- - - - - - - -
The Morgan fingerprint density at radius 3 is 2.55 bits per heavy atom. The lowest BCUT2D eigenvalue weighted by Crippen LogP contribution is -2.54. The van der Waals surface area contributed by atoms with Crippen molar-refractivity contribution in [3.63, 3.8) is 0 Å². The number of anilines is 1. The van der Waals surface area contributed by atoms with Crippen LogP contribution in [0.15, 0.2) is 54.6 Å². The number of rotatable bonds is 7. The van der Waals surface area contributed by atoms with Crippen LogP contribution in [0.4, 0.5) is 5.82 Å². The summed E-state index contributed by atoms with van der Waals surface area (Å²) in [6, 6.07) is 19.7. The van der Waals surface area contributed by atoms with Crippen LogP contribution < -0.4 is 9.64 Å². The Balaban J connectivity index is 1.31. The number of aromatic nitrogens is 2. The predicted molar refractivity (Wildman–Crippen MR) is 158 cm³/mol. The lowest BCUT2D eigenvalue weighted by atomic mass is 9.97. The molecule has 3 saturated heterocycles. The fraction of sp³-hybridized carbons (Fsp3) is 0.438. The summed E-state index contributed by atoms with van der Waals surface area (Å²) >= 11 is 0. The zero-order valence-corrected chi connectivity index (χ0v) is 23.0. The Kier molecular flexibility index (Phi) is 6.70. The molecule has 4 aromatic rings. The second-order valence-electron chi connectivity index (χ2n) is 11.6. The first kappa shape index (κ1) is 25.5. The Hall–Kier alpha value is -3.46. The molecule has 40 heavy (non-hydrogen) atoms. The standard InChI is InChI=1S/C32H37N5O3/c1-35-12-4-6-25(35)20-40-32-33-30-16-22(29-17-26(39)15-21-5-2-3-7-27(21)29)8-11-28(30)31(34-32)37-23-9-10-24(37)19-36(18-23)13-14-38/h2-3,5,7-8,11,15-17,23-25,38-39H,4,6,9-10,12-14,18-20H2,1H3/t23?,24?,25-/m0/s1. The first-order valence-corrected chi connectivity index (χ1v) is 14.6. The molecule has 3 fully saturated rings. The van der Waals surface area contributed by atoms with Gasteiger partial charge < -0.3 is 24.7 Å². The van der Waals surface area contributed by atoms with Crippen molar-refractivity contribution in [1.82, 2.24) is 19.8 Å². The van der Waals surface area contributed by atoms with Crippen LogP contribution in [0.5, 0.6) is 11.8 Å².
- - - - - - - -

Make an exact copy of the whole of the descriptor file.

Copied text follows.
The Morgan fingerprint density at radius 3 is 2.55 bits per heavy atom. The lowest BCUT2D eigenvalue weighted by Crippen LogP contribution is -2.54. The van der Waals surface area contributed by atoms with Crippen molar-refractivity contribution in [3.63, 3.8) is 0 Å². The number of anilines is 1. The van der Waals surface area contributed by atoms with Crippen LogP contribution in [0.15, 0.2) is 54.6 Å². The number of rotatable bonds is 7. The van der Waals surface area contributed by atoms with Crippen LogP contribution in [0.4, 0.5) is 5.82 Å². The summed E-state index contributed by atoms with van der Waals surface area (Å²) in [6, 6.07) is 19.7. The van der Waals surface area contributed by atoms with Crippen LogP contribution < -0.4 is 9.64 Å². The Balaban J connectivity index is 1.31. The number of aromatic nitrogens is 2. The predicted molar refractivity (Wildman–Crippen MR) is 158 cm³/mol. The lowest BCUT2D eigenvalue weighted by atomic mass is 9.97. The molecule has 3 saturated heterocycles. The fraction of sp³-hybridized carbons (Fsp3) is 0.438. The summed E-state index contributed by atoms with van der Waals surface area (Å²) >= 11 is 0. The zero-order valence-corrected chi connectivity index (χ0v) is 23.0. The Kier molecular flexibility index (Phi) is 6.70. The molecule has 4 aromatic rings. The second-order valence-electron chi connectivity index (χ2n) is 11.6. The first kappa shape index (κ1) is 25.5. The Hall–Kier alpha value is -3.46. The molecule has 40 heavy (non-hydrogen) atoms. The standard InChI is InChI=1S/C32H37N5O3/c1-35-12-4-6-25(35)20-40-32-33-30-16-22(29-17-26(39)15-21-5-2-3-7-27(21)29)8-11-28(30)31(34-32)37-23-9-10-24(37)19-36(18-23)13-14-38/h2-3,5,7-8,11,15-17,23-25,38-39H,4,6,9-10,12-14,18-20H2,1H3/t23?,24?,25-/m0/s1. The first-order valence-corrected chi connectivity index (χ1v) is 14.6. The molecule has 3 fully saturated rings. The van der Waals surface area contributed by atoms with Gasteiger partial charge < -0.3 is 24.7 Å². The van der Waals surface area contributed by atoms with Crippen molar-refractivity contribution in [1.82, 2.24) is 19.8 Å². The van der Waals surface area contributed by atoms with Crippen LogP contribution in [0.5, 0.6) is 11.8 Å².